It will be weeks before the Biden administration is expected to have enough data to guide its planning on booster doses for Americans who received Johnson & Johnson's COVID-19 vaccine, say multiple people familiar with the administration's deliberations. Top federal health officials are waiting for results from studies run by the drug maker and a government-backed trial.
The White House said Wednesday that Amercians who received Pfizer and Moderna shots should get booster shots eight months after their second dose, and at the same time advised that Johnson & Johnson vaccine recipients would eventually also need an additional shot. Some 13.8 million Americans have received the drug maker's single-shot vaccine.
However, officials have yet to decide whether those who took the Johnson & Johnson shot should receive a second round of that vaccine or switch to an additional shot from the other vaccine makers.
“The J&J vaccine was not administered in the U.S. until March of 2021, and we expect more data on J&J in the coming weeks. With those data in hand, we will keep the public informed with a timely plan,” Surgeon General Vivek Murthy told reporters on Wednesday.
Thethat prompted this week's booster announcement from the Biden administration have so far mostly excluded Johnson & Johnson's vaccine.
The CDC's finding that in in nursing homes, vaccine effectiveness diminishes over time only focused on recipients of the Pfizer or Moderna shots, which were the only ones available for the groups prioritized first for vaccination. Researchers examining the “sustained effectiveness” of the Pfizer and Moderna shots against hospitalization also excluded Johnson & Johnson, citing “limited use of the vaccine during the surveillance period.” And in the agency's report of decreasing effectiveness among New York adults, less than 9% had received the single-shot vaccine.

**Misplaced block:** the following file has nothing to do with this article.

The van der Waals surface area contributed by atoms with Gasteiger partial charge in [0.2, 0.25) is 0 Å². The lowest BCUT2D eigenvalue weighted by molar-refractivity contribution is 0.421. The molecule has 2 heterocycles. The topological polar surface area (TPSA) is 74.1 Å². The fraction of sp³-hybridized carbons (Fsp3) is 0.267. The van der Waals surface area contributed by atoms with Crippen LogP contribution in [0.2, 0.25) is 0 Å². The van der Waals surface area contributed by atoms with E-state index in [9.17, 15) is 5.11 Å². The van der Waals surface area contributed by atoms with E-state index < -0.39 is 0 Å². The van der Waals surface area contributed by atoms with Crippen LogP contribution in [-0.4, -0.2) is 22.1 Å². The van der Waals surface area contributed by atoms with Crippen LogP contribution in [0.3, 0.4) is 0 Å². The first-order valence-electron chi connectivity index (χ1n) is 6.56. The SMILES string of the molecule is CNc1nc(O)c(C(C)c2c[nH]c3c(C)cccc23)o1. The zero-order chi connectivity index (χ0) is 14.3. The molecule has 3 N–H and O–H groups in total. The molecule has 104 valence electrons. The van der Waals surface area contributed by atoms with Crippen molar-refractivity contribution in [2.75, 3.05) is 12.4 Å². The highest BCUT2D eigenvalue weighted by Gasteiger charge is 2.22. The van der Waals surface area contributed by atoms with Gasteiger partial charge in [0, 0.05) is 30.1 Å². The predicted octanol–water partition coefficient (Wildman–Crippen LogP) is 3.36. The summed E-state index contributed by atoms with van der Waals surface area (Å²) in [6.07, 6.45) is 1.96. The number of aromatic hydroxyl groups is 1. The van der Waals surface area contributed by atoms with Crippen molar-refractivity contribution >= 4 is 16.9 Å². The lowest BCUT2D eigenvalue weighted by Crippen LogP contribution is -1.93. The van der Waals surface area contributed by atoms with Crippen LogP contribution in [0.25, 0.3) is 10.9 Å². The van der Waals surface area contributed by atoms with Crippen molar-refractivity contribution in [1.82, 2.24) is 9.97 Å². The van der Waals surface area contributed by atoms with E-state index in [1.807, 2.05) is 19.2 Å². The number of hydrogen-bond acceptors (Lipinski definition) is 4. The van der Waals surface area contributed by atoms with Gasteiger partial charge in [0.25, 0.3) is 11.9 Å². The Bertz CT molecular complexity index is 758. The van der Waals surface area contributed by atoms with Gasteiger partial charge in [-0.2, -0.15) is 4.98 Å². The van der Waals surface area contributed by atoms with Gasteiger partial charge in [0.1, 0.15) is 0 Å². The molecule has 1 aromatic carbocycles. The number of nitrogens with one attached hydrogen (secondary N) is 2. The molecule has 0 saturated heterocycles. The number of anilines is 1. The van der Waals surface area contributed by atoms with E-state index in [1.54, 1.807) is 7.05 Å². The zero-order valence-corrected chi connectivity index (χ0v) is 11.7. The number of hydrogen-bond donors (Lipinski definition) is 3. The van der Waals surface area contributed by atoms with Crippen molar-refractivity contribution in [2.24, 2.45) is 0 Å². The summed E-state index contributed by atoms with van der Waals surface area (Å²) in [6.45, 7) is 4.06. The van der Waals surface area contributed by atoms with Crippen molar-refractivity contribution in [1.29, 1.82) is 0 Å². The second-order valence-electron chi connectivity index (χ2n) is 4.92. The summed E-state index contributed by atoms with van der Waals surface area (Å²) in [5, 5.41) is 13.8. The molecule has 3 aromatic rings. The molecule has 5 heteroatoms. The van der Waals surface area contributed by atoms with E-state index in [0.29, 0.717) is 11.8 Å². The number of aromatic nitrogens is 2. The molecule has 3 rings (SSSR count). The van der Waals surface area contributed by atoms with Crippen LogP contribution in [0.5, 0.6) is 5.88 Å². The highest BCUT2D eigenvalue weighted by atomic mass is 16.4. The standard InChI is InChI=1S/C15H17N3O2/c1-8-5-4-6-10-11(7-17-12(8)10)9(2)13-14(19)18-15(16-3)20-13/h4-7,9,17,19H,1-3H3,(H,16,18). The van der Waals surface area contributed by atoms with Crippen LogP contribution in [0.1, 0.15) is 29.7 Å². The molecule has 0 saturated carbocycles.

But a handful of studies — ranging from antibody research that has yet to be peer-reviewed to anecdotal reports of more hospitalizations in outbreaks among vaccinated people — have raised concerns that Johnson & Johnson's vaccine may be offering inferior protection in the face of the Delta variant, .
“I want to remind people that we started using Johnson & Johnson more than two months after our mRNA vaccines, so we're getting more information. That information is a little bit delayed, because we started using it a little bit later,” CDC Director Rochelle Walensky told “CBS This Morning” on Thursday.
Which booster is best?
Johnson & Johnson has touted some early data from its own research suggesting that immunity created by its single-shot regimen appears “strong and stable” for at least eight months after people were first vaccinated. Their results suggest that the vaccine remains effective against disease caused by the Delta variant, which now makes up nearly all cases in the U.S.
Beyond that, the Biden administration is waiting for more data to be finalized from ongoing research by the vaccine maker — some of which has already been seen by top federal health officials — that could ultimately determine whether and how the Food and Drug Administration authorizes a second shot of the vaccine as safe and effective at boosting immunity.